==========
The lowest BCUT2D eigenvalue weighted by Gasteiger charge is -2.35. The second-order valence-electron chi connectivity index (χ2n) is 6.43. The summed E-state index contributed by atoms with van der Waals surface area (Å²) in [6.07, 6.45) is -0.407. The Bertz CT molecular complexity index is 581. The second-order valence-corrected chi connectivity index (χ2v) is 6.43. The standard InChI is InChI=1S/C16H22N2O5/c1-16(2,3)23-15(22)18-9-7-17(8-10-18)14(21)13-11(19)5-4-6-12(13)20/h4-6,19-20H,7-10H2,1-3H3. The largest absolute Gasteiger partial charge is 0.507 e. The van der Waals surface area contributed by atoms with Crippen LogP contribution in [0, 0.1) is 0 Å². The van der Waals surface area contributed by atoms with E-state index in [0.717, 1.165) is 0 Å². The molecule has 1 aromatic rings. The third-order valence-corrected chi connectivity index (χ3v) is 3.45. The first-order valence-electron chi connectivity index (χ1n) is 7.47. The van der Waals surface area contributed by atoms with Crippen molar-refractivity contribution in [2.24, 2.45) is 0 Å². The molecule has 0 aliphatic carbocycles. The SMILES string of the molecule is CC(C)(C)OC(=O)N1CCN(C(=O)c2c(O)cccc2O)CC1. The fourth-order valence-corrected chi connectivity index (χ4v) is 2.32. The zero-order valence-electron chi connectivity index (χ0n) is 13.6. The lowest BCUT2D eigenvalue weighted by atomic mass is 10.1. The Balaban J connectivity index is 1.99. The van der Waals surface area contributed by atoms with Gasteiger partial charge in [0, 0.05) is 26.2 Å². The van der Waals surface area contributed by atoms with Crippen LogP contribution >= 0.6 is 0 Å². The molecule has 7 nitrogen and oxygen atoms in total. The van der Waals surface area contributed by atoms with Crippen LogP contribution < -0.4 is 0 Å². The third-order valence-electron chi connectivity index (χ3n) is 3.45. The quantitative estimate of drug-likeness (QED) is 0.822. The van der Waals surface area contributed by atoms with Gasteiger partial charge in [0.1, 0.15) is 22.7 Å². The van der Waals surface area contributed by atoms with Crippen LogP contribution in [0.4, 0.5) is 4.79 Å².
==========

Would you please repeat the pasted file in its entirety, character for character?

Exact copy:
The lowest BCUT2D eigenvalue weighted by Gasteiger charge is -2.35. The second-order valence-electron chi connectivity index (χ2n) is 6.43. The summed E-state index contributed by atoms with van der Waals surface area (Å²) in [6.07, 6.45) is -0.407. The Bertz CT molecular complexity index is 581. The second-order valence-corrected chi connectivity index (χ2v) is 6.43. The standard InChI is InChI=1S/C16H22N2O5/c1-16(2,3)23-15(22)18-9-7-17(8-10-18)14(21)13-11(19)5-4-6-12(13)20/h4-6,19-20H,7-10H2,1-3H3. The largest absolute Gasteiger partial charge is 0.507 e. The van der Waals surface area contributed by atoms with Crippen LogP contribution in [0, 0.1) is 0 Å². The van der Waals surface area contributed by atoms with E-state index in [0.717, 1.165) is 0 Å². The molecule has 1 aromatic rings. The third-order valence-corrected chi connectivity index (χ3v) is 3.45. The first-order valence-electron chi connectivity index (χ1n) is 7.47. The van der Waals surface area contributed by atoms with Crippen molar-refractivity contribution in [2.24, 2.45) is 0 Å². The molecule has 0 aliphatic carbocycles. The SMILES string of the molecule is CC(C)(C)OC(=O)N1CCN(C(=O)c2c(O)cccc2O)CC1. The fourth-order valence-corrected chi connectivity index (χ4v) is 2.32. The zero-order valence-electron chi connectivity index (χ0n) is 13.6. The lowest BCUT2D eigenvalue weighted by atomic mass is 10.1. The Balaban J connectivity index is 1.99. The van der Waals surface area contributed by atoms with Gasteiger partial charge in [0, 0.05) is 26.2 Å². The van der Waals surface area contributed by atoms with Crippen LogP contribution >= 0.6 is 0 Å². The molecule has 7 nitrogen and oxygen atoms in total. The van der Waals surface area contributed by atoms with Crippen LogP contribution < -0.4 is 0 Å². The third-order valence-electron chi connectivity index (χ3n) is 3.45. The quantitative estimate of drug-likeness (QED) is 0.822. The van der Waals surface area contributed by atoms with Gasteiger partial charge in [0.1, 0.15) is 22.7 Å². The van der Waals surface area contributed by atoms with Crippen LogP contribution in [0.4, 0.5) is 4.79 Å².